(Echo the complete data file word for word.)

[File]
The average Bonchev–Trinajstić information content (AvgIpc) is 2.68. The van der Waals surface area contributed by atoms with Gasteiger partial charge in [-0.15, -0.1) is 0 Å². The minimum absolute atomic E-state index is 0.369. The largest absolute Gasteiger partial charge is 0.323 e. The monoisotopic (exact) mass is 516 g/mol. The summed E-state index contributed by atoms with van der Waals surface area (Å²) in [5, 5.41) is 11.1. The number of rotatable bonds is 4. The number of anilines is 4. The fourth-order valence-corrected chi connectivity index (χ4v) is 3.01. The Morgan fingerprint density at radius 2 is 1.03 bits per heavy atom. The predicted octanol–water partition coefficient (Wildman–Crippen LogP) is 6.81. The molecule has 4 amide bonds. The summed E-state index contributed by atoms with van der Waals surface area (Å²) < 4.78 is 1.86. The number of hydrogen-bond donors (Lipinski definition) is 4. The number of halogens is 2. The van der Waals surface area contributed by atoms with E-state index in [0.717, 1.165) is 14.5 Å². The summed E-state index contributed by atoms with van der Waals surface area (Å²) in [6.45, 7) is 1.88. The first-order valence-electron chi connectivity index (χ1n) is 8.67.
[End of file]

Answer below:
The average Bonchev–Trinajstić information content (AvgIpc) is 2.68. The van der Waals surface area contributed by atoms with Gasteiger partial charge in [-0.15, -0.1) is 0 Å². The minimum absolute atomic E-state index is 0.369. The largest absolute Gasteiger partial charge is 0.323 e. The monoisotopic (exact) mass is 516 g/mol. The summed E-state index contributed by atoms with van der Waals surface area (Å²) in [5, 5.41) is 11.1. The number of rotatable bonds is 4. The number of anilines is 4. The fourth-order valence-corrected chi connectivity index (χ4v) is 3.01. The Morgan fingerprint density at radius 2 is 1.03 bits per heavy atom. The predicted octanol–water partition coefficient (Wildman–Crippen LogP) is 6.81. The molecule has 4 amide bonds. The summed E-state index contributed by atoms with van der Waals surface area (Å²) < 4.78 is 1.86. The number of hydrogen-bond donors (Lipinski definition) is 4. The number of halogens is 2. The van der Waals surface area contributed by atoms with E-state index in [0.717, 1.165) is 14.5 Å². The summed E-state index contributed by atoms with van der Waals surface area (Å²) in [6.45, 7) is 1.88. The first-order valence-electron chi connectivity index (χ1n) is 8.67.